Nov 23, 2018

Police turn to "explosive odor-pursuit dogs” to stop suicide bomber

A police dog in training. Photo: Philippe Huguen/AFP via Getty Images

A new type of police dog — "explosive odor-pursuit dogs” — are trained to pick up the scent of a bomb hundreds of feet away and then lead their handlers to the source, the N.Y. Times' Ashley Southall reports:

How it works: The dogs "are asked to intercept suicide bombers and other terrorists before they reach targets like concerts, parades and sporting events."

The odor-pursuit dogs, which cost about $50,000 each, "are drawn from pointy-eared breeds like German shepherds and Belgian Malinois, whose traits dovetail with the job. They can pick up scents at longer ranges than other police dogs, and will start a search without waiting for their handlers’ directions."

  • "The handlers give them commands in Dutch, Czech and Slovak, in a nod to their origins: The dogs are bred in the Netherlands, the Czech Republic and Slovakia."
  • "The new dogs have a longer range of smell than ... Vapor Wake dogs, which detect the smell of explosives on people near them. Those dogs are primarily Labradors, whose friendly nature allows them to work in crowds."

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South Korea and Italy step up emergency measures as coronavirus cases jump

Data: The Center for Systems Science and Engineering at Johns Hopkins, the CDC, and China's Health Ministry. Note: China numbers are for the mainland only and U.S. numbers include repatriated citizens.

The novel coronavirus has spread to more nations as South Korea and Italy step up emergency measures in their countries amid rising case numbers on Sunday.

The big picture: COVID-19 has killed at least 2,462 people and infected almost 79,000 others, mostly in mainland China. South Korea increased the infectious disease alert to red, the highest possible, as its case numbers jumped to 602 and the death toll to five. Italy's government announced emergency measures, with several towns in the north effectively placed in lockdown, as it confirmed two deaths and infections rose to 79.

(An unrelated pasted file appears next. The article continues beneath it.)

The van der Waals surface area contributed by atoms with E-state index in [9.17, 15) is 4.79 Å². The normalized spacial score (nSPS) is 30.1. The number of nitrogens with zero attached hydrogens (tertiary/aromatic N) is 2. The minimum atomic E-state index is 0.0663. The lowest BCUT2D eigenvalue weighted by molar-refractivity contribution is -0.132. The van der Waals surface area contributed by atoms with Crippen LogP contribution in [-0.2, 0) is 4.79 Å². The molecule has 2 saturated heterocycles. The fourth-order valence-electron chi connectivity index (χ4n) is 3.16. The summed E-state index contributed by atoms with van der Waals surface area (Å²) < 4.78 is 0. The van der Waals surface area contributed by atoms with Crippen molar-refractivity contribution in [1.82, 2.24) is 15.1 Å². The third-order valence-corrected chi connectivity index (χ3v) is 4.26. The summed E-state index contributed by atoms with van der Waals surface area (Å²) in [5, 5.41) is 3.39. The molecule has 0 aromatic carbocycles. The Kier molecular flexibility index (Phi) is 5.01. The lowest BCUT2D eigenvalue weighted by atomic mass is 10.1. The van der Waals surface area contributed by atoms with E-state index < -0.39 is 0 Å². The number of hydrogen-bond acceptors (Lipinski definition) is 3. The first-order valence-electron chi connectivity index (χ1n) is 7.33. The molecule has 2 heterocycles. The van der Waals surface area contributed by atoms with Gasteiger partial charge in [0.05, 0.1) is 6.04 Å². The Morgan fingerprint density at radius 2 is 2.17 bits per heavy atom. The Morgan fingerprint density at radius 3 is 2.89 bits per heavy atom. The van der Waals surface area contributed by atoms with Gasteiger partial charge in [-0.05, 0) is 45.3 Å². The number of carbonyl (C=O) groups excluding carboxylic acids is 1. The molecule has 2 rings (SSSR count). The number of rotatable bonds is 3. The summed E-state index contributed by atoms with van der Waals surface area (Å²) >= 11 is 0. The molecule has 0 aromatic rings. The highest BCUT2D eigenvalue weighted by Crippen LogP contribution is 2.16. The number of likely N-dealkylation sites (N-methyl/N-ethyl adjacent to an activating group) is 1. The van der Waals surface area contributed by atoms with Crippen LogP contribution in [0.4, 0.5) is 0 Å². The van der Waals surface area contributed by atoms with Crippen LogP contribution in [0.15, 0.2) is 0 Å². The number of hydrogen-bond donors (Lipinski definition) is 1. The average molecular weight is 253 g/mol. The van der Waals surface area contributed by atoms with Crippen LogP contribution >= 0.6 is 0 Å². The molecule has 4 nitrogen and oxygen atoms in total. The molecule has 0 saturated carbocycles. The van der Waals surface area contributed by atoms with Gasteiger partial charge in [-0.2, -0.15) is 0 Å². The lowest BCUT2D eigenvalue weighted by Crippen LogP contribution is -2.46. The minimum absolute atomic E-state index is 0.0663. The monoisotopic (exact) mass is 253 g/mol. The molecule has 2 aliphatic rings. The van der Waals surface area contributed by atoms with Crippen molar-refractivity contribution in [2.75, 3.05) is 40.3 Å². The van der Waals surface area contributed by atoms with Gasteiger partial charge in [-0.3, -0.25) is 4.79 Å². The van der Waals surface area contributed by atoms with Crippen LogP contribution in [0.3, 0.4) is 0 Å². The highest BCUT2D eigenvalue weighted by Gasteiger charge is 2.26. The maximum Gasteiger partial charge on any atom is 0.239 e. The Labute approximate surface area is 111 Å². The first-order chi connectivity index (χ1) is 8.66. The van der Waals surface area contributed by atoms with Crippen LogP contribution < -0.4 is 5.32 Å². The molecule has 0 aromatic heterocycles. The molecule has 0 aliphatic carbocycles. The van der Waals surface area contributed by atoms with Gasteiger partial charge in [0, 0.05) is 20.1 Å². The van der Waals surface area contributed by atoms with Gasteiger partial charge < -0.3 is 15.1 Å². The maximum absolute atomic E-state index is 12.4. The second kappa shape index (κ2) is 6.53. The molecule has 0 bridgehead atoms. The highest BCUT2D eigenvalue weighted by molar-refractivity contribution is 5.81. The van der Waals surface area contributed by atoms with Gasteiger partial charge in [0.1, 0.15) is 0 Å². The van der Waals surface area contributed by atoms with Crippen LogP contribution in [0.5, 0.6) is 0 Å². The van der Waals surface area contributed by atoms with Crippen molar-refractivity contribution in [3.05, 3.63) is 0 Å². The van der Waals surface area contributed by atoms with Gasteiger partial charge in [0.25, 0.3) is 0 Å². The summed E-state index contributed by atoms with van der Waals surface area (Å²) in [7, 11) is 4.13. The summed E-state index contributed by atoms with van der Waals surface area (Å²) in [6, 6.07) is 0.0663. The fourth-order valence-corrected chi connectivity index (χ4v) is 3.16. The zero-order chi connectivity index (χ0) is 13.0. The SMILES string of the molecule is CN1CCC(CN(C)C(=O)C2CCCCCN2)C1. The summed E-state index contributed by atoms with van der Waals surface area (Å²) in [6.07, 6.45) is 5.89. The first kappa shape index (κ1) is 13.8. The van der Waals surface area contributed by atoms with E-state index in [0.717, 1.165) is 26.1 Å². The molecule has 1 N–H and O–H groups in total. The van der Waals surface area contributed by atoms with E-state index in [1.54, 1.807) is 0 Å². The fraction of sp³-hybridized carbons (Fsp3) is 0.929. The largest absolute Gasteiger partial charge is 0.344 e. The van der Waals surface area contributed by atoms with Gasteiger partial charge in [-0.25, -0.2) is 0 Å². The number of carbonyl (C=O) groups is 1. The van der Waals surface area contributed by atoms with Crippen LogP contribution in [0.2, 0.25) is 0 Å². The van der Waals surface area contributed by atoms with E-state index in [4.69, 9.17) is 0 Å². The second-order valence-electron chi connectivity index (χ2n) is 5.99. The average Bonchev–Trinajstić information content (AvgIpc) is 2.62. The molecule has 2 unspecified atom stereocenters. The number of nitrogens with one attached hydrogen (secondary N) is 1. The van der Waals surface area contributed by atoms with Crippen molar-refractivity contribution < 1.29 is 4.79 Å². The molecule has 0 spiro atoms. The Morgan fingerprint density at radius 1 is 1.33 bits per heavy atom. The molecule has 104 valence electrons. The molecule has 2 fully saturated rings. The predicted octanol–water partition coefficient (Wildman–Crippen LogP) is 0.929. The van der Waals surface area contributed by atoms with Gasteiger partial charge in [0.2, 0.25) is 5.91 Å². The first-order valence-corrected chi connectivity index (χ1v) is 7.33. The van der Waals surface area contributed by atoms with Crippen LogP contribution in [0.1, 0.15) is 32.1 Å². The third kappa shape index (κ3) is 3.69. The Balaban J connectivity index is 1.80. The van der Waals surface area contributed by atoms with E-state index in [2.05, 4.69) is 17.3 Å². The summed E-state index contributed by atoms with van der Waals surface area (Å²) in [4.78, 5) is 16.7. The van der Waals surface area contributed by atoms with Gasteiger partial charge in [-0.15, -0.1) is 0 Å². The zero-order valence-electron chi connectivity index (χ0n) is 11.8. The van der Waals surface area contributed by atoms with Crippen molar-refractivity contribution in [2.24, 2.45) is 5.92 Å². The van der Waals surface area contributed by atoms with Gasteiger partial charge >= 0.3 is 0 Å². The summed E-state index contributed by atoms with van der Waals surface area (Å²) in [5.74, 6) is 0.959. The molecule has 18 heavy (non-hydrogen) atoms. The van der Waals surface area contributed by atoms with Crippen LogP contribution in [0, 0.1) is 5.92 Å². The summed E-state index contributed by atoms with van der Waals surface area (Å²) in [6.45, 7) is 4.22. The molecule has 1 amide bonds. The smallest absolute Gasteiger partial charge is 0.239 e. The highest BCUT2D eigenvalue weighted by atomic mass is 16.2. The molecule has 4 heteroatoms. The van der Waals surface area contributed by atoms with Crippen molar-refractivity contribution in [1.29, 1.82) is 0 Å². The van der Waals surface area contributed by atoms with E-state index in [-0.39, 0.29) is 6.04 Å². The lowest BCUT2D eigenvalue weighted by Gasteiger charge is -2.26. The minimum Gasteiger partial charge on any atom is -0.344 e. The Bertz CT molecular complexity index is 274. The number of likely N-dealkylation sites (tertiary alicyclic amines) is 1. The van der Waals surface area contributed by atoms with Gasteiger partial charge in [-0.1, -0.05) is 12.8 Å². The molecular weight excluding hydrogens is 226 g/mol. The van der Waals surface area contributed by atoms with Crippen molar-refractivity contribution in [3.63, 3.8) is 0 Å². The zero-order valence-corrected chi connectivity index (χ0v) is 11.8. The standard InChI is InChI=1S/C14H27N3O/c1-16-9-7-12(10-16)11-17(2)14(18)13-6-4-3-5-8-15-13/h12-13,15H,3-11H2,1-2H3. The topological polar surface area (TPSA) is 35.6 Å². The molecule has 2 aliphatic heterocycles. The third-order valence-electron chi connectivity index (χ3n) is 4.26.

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Bernie Sanders wins Nevada caucus

Democratic presidential candidate Sen. Bernie Sanders waves to supporters at a campaign rally on Friday in Las Vegas. Photo: Mario Tama/Getty Images

Sen. Bernie Sanders is projected to handily win the Nevada Democratic primary caucus, becoming the clear frontrunner among 2020 Democratic presidential primary election candidates.

Why it matters: Nevada is the first state with a diverse population to hold a nominating contest, highlighting candidates' abilities to connect with voters of color — particularly Latino voters.

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Heat wave melts 20% of snow cover from Antarctic island in days

The effects of February's record heat wave on Eagle Island in Antarctica. Photo: NASA

Antarctica's Eagle Island now has a side that's almost ice-free following this month's searing heat wave in the region, images released by NASA show.

Why it maters: "The warm spell caused widespread melting on nearby glaciers," NASA said in its report. It's the third major melt event of the 2019-2020 Southern Hemisphere summer, following warm spells in January and last November, according to the United Nation's World Meteorological Organization (WMO).